Figure 1

Initial gated non-cardiac computed tomographic angiogram. A gated non-cardiac axial contrast-enhanced computed tomographic scan of the sinuses of Valsalva is shown. Aortic motion artefact blurs the aortic wall anteriorly and posteriorly (arrowheads). This is the plane of aortic translocation during the cardiac cycle. The lines within the sinuses (arrows) were misinterpreted as aortic valve leaflets but lie above the cranial limit of normal leaflet tips.

Figure 2

Transesophageal echocardiogram. Transesophageal echocardiographic scan of the aortic root showing the open leaflets of the aortic valve (arrowheads) and the dissection flap just above the valve and within the sinuses of Valsalva (arrows).

Figure 3

Three-dimensional reformat of the original computed tomographic angiogram. This three-dimensional reformat of the original contrast-enhanced computed tomographic scan shows the aortic root at an orientation similar to that of the transesophageal echocardiogram in Figure 2. Aortic motion artefact blurs the aortic wall (arrowheads). The lines above the aortic valve (arrows) cannot be explained by the valve leaflets and represent the dissection flap.

Discussion

Early mortality in acute type A aortic dissection is high [2], and, although our patient did well, the initial false-negative CT scan delayed definitive treatment and exposed him to potentially harmful anti-coagulants. Some reports of CT scanning in acute dissection have quoted sensitivities of 100% [3, 4], but false-negative scans are well-recognized [5, 6]. True sensitivity is a little lower at 98% to 100% [7, 8]. Conventional spiral CT angiography of the aortic root suffers from motion artefact, aortic translocation from cardiac motion, and pulsatility [9]. Subtle dissections limited to the aortic root and proximal aorta can be dismissed as artefacts. EKG-gated or triggered CT scans reduce motion artefacts and have been shown to improve diagnostic accuracy [10, 11], but this imaging modality is not routinely used in all centers. Second imaging tests are frequently obtained in cases of suspected aortic dissection, with echocardiography, either transthoracic or transesophageal, being the most common second modalities used [1].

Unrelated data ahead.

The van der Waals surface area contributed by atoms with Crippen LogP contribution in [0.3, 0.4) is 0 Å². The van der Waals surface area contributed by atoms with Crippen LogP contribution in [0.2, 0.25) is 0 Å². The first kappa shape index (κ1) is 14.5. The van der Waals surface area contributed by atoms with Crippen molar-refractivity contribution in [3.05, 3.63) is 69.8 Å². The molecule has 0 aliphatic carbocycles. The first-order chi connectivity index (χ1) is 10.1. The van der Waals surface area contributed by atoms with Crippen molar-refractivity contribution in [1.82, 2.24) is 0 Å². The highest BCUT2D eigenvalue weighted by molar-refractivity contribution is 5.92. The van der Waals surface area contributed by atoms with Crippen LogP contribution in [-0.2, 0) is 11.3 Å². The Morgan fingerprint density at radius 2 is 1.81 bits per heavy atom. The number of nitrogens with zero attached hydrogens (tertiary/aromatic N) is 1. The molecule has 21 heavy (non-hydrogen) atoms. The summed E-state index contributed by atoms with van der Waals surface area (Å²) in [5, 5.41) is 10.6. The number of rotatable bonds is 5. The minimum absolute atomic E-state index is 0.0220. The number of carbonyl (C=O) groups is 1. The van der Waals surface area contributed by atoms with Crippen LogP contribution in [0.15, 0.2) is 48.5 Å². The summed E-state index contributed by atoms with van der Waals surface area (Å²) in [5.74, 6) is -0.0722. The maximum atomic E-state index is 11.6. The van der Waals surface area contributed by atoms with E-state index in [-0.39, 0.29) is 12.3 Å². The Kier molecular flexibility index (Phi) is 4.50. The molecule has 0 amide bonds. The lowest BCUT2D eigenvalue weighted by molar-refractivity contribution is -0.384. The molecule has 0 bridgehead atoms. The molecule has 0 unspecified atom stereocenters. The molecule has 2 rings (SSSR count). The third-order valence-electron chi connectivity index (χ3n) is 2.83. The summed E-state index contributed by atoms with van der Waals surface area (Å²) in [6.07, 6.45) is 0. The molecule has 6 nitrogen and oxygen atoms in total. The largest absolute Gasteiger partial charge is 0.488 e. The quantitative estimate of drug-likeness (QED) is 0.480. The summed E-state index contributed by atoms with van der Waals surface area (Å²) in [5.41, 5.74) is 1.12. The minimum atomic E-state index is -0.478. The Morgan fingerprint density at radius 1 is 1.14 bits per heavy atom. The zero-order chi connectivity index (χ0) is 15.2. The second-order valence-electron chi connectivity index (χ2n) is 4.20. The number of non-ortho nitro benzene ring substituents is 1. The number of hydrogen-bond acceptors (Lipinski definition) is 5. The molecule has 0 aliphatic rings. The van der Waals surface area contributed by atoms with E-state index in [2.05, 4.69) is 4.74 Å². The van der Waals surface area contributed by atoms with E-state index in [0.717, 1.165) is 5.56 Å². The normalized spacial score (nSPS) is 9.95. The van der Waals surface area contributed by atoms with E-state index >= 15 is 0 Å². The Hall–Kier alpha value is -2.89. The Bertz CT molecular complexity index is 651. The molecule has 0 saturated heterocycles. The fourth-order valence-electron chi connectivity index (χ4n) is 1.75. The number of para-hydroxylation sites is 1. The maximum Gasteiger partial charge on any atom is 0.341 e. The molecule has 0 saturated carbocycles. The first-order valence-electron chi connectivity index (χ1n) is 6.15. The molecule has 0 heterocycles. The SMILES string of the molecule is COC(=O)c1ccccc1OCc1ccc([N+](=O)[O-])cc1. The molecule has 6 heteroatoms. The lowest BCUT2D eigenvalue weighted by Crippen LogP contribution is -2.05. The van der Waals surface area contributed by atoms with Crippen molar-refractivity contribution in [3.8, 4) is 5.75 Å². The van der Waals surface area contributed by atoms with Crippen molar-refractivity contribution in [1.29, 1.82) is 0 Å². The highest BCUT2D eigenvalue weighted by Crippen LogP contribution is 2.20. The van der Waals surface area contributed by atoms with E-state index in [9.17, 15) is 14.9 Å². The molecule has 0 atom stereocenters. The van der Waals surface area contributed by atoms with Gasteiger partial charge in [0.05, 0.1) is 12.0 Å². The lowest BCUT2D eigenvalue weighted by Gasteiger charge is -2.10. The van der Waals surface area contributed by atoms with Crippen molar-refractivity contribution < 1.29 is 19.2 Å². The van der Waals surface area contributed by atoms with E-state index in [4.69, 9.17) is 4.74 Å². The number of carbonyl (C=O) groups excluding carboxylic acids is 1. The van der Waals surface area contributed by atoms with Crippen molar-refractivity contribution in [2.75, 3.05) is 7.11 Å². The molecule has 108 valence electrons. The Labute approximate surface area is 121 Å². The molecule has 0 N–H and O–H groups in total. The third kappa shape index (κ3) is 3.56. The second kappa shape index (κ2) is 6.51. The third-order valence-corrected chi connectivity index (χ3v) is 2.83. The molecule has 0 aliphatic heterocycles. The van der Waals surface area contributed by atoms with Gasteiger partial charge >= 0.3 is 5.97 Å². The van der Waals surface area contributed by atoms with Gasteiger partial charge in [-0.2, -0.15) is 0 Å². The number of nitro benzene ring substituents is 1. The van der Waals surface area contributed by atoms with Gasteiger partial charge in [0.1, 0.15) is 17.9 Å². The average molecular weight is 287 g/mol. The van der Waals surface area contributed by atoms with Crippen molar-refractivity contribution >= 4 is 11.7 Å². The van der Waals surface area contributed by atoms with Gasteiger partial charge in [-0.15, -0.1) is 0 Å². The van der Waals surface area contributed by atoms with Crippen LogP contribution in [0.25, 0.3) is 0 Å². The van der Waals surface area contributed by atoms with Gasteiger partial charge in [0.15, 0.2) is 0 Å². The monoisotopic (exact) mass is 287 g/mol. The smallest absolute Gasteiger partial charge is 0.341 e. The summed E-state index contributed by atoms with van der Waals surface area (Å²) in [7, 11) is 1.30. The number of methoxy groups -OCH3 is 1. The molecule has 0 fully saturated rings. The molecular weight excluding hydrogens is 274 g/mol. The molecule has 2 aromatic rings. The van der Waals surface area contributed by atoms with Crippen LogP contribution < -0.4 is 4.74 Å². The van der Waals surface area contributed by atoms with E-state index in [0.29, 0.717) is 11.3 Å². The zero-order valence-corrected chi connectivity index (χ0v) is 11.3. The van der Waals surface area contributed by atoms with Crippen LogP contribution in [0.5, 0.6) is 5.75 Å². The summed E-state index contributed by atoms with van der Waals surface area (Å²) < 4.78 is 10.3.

Conclusion

Our present case is a reminder that the sensitivity of conventional CT angiography to rule out acute aortic syndromes is not 100% and supports the 2010 American College of Cardiology Foundation/American Heart Association Thoracic Aortic Disease Guidelines statement, which recommends that “if a high clinical suspicion exists for acute aortic dissection but initial aortic imaging is negative, a second imaging study should be obtained (Level of Evidence: C)” [5]. Cardiac gating of CT angiograms to exclude aortic dissection may improve diagnostic accuracy.

Consent

Written informed consent was obtained from the patient for publication of this case report and any accompanying images. A copy of the written consent is available for review by the Editor-in-Chief of this journal.

Author’s contributions

KN and MSM wrote the case report and conducted the literature review. RC provided the images, including the three-dimensional reconstruction of the CT angiograms, and informed the interpretation of the images. All authors read and approved the final manuscript.

Abbreviations

CT: 

Computed tomographic

EKG: 

Electrocardiogram.

Declarations

Acknowledgments

MSM receives a salary award from the Heart and Stroke Foundation of Canada. No other funding was received by any of the authors.

Authors’ Affiliations

(1)
1-002 Katz Group Centre for Pharmacy and Health Research, University of Alberta
(2)
Department of Radiology and Diagnostic Imaging, Faculty of Medicine and Dentistry, University of Alberta
(3)
Department of Medicine, Faculty of Medicine and Dentistry, University of Alberta

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Copyright

© Nagra et al.; licensee BioMed Central Ltd. 2013

This article is published under license to BioMed Central Ltd. This is an open access article distributed under the terms of the Creative Commons Attribution License (http://creativecommons.org/licenses/by/2.0), which permits unrestricted use, distribution, and reproduction in any medium, provided the original work is properly cited.